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A definitive account viewed from every conceivable angle.
on 12 June 2013
Ships' names are often re-used. In one instance, for example, I confused a British WW2 Tribal class destroyer (HMS Maori) with an earlier ship of the same name and class from WW1. I mention this to explain that the subject of this book (HM Submarine X1) has no similarity to or connection whatsoever with the X-Craft which famously attacked the German battleship Tirpitz in 1943. Whereas those X-Craft displaced 270 tons, this much earlier X1 displaced a much larger 2,700 tons. In a technical though fascinating work which is occasionally hard-going as a read, I learned a great deal not only about HMS X1 but also about many of the topics on the periphery of which I already had some knowledge. I did not previously know, for example, that David Beatty achieved Flag rank (i.e. two star admiral) at the age of 39 and was the youngest officer to gain such early promotion since Nelson - but I digress!
HMS X1 was an experimental submarine (hence the `X'). Launched in 1923 and commissioned in 1925, she was dogged by bad luck and mechanical misfortune throughout her career which, author and historian Roger Branfill-Cook aptly describes at one point as a `Litany of failures.' Indeed, she was so prone to anything and everything going wrong that when she finally capsized in dry dock in 1931, the event was viewed as a very good reason to ceasxe all spending on the boat. She was finally scrapped in 1936. All of which might have lead to a very boring read about a very uninspiring boat (all submarines being boats - not ships) - but not so. Instead, what we learn is the existence of a vessel which was many years ahead of its time. Both the concept and the design of this a very large submarine sporting four 5.2 in. guns - arranged in two turrets, in addition to six forward-facing 21 in. torpedo tubes was as sound as any. The appropriate machinery to power such a vessel was not yet, however, of the standard required and caused the vessel to become a very expensive nuisance. As is so carefully explained, it was that ongoing nuisance factor which lead to everyone overlooking the true worth of the vessel as they wrongly concluded she had no real place in what was then regarded as a very modern navy.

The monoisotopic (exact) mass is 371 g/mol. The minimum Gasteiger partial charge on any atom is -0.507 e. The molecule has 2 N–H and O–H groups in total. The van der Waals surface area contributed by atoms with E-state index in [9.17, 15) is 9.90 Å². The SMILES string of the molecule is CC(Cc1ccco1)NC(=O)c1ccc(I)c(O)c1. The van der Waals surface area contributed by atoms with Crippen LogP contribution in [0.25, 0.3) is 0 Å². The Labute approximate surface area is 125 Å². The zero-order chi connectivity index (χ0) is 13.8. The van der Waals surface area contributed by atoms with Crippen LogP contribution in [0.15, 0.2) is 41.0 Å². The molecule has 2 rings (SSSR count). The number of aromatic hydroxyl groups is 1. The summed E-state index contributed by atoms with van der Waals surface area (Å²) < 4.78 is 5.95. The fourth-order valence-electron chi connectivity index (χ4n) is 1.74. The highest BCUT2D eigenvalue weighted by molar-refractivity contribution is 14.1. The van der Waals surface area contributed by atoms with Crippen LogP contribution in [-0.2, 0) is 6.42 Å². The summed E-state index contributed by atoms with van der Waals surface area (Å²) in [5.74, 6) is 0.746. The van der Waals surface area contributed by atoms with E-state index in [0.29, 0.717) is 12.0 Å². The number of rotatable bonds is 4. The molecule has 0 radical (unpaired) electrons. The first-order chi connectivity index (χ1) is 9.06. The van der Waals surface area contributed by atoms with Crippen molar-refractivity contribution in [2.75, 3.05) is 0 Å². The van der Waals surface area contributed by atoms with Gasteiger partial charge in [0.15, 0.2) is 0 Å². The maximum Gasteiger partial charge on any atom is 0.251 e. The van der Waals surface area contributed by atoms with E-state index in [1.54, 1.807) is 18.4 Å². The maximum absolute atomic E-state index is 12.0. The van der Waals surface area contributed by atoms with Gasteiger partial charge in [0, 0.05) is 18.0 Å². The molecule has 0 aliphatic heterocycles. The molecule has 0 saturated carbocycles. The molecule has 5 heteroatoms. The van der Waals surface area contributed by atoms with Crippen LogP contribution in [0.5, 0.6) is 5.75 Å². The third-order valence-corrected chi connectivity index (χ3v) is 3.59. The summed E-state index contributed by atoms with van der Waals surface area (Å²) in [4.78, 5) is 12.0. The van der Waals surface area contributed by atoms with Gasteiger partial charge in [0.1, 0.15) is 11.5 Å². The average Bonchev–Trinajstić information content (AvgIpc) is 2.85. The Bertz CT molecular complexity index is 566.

The book begins with the history surrounding the emergence of the first really big submarines and the perception which existed in some minds at the end of WW1 that future navies would include underwater-going cruisers, aircraft carriers and possibly more. In support of this, the K class and M class submarines are afforded full exposure complete with line drawings and photographs. The M class (circa 1917) being originally supposed to carry a single 12 in. gun of the type carried by Formidable class battleships but only M1 was so equipped. M2 was converted to carry a seaplane and M3 to mine-laying duties. It is from the inclusion of this peripheral information that we come to realise the depth of research and information included on every aspect of the story of HMS X1.
The following chapters are; 2. Design criteria, 3. Propulsion machinery, 4. Handling, 5. Armament, 6. Hull, fittings & complement, 7. Trials & Tribulations, 8. A Cushy billet, 9. A Litany of failures and 10. An Unlucky fall. That fall was the incident in which the boat capsized in dry dock and, ordinarily, might have brought the book to its conclusion. Instead of this, however, we find two more exhaustive chapters in which other navies recognised the value of the larger submarine with Chapter 11 covering the US, French, Japanese and German reactions. Chapter 12 allows the author to place his own thoughts into perspective by dwelling on `what might have been' amongst other topics.
Lavishly illustrated with plenty of line drawings and plans covering every element of the different craft under discussion, artwork and plenty of relevant historic photographs, the work concludes with three Appendices, Notes, Bibliography and Index and is as complete as one might hope to find.
Altogether a definitive account of a single vessel viewed from every conceivable angle.